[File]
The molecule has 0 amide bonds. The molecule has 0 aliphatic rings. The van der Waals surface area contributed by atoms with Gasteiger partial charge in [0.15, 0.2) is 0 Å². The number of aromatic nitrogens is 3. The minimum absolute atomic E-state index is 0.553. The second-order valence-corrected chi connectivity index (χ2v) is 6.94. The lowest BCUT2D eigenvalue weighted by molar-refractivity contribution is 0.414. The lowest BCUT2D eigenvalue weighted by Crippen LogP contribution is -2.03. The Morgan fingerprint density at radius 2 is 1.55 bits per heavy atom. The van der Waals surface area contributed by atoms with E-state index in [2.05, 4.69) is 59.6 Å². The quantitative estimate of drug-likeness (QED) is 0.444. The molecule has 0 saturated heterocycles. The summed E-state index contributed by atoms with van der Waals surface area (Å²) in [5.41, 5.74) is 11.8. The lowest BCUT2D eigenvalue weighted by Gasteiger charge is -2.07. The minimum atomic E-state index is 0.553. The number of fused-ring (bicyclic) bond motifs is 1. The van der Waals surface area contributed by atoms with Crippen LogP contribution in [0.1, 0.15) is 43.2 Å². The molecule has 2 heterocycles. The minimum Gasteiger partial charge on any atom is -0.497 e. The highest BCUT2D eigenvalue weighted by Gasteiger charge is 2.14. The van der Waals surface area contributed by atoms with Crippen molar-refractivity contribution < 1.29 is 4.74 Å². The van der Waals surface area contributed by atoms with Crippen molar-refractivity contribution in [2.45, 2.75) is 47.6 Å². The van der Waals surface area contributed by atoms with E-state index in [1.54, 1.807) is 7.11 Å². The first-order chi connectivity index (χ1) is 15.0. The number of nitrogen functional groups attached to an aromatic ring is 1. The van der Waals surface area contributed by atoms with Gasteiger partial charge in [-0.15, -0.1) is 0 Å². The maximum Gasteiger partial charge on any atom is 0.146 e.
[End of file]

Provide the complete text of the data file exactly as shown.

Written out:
The molecule has 0 amide bonds. The molecule has 0 aliphatic rings. The van der Waals surface area contributed by atoms with Gasteiger partial charge in [0.15, 0.2) is 0 Å². The number of aromatic nitrogens is 3. The minimum absolute atomic E-state index is 0.553. The second-order valence-corrected chi connectivity index (χ2v) is 6.94. The lowest BCUT2D eigenvalue weighted by molar-refractivity contribution is 0.414. The lowest BCUT2D eigenvalue weighted by Crippen LogP contribution is -2.03. The Morgan fingerprint density at radius 2 is 1.55 bits per heavy atom. The van der Waals surface area contributed by atoms with E-state index in [2.05, 4.69) is 59.6 Å². The quantitative estimate of drug-likeness (QED) is 0.444. The molecule has 0 saturated heterocycles. The summed E-state index contributed by atoms with van der Waals surface area (Å²) in [5.41, 5.74) is 11.8. The lowest BCUT2D eigenvalue weighted by Gasteiger charge is -2.07. The minimum atomic E-state index is 0.553. The number of fused-ring (bicyclic) bond motifs is 1. The van der Waals surface area contributed by atoms with Crippen LogP contribution in [0.1, 0.15) is 43.2 Å². The molecule has 2 heterocycles. The minimum Gasteiger partial charge on any atom is -0.497 e. The highest BCUT2D eigenvalue weighted by Gasteiger charge is 2.14. The van der Waals surface area contributed by atoms with Crippen molar-refractivity contribution < 1.29 is 4.74 Å². The van der Waals surface area contributed by atoms with Crippen molar-refractivity contribution in [2.45, 2.75) is 47.6 Å². The van der Waals surface area contributed by atoms with E-state index in [1.54, 1.807) is 7.11 Å². The first-order chi connectivity index (χ1) is 15.0. The number of nitrogen functional groups attached to an aromatic ring is 1. The van der Waals surface area contributed by atoms with Gasteiger partial charge in [-0.15, -0.1) is 0 Å². The maximum Gasteiger partial charge on any atom is 0.146 e.